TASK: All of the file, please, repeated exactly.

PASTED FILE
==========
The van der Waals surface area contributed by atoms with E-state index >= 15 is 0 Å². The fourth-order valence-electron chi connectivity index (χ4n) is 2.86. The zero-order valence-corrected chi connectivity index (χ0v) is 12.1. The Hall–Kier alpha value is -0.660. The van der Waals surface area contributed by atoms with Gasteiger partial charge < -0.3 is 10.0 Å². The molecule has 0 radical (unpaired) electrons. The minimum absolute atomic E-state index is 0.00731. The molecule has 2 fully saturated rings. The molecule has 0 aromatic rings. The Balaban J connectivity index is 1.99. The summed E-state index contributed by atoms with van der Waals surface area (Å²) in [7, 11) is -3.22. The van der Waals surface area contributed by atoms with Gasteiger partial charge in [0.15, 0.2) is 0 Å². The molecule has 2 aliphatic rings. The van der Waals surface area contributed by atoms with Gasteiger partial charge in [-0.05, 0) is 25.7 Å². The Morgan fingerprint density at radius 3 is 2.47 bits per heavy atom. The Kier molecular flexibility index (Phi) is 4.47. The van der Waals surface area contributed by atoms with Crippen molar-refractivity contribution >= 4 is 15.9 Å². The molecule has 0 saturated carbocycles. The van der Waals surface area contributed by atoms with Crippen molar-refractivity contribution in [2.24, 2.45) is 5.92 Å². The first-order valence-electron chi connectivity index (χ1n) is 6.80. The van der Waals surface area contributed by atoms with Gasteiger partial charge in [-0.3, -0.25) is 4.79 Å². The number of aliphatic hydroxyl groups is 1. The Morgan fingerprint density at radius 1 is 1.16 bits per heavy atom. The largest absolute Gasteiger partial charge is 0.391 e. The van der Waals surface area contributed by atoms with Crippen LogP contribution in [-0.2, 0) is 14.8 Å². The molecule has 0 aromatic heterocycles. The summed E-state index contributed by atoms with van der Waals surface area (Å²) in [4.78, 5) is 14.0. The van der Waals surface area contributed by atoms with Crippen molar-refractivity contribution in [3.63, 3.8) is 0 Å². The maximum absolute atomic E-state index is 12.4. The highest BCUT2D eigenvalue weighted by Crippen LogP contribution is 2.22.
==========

The van der Waals surface area contributed by atoms with E-state index >= 15 is 0 Å². The fourth-order valence-electron chi connectivity index (χ4n) is 2.86. The zero-order valence-corrected chi connectivity index (χ0v) is 12.1. The Hall–Kier alpha value is -0.660. The van der Waals surface area contributed by atoms with Gasteiger partial charge < -0.3 is 10.0 Å². The molecule has 0 radical (unpaired) electrons. The minimum absolute atomic E-state index is 0.00731. The molecule has 2 fully saturated rings. The molecule has 0 aromatic rings. The Balaban J connectivity index is 1.99. The summed E-state index contributed by atoms with van der Waals surface area (Å²) in [7, 11) is -3.22. The van der Waals surface area contributed by atoms with Gasteiger partial charge in [0.15, 0.2) is 0 Å². The molecule has 2 aliphatic rings. The van der Waals surface area contributed by atoms with Gasteiger partial charge in [-0.05, 0) is 25.7 Å². The Morgan fingerprint density at radius 3 is 2.47 bits per heavy atom. The Kier molecular flexibility index (Phi) is 4.47. The van der Waals surface area contributed by atoms with Crippen molar-refractivity contribution >= 4 is 15.9 Å². The molecule has 0 saturated carbocycles. The van der Waals surface area contributed by atoms with Crippen molar-refractivity contribution in [2.24, 2.45) is 5.92 Å². The first-order valence-electron chi connectivity index (χ1n) is 6.80. The van der Waals surface area contributed by atoms with Gasteiger partial charge in [-0.3, -0.25) is 4.79 Å². The number of aliphatic hydroxyl groups is 1. The Morgan fingerprint density at radius 1 is 1.16 bits per heavy atom. The largest absolute Gasteiger partial charge is 0.391 e. The van der Waals surface area contributed by atoms with Crippen LogP contribution in [-0.2, 0) is 14.8 Å². The molecule has 0 aromatic heterocycles. The summed E-state index contributed by atoms with van der Waals surface area (Å²) in [4.78, 5) is 14.0. The van der Waals surface area contributed by atoms with Crippen molar-refractivity contribution in [3.63, 3.8) is 0 Å². The maximum absolute atomic E-state index is 12.4. The highest BCUT2D eigenvalue weighted by Crippen LogP contribution is 2.22.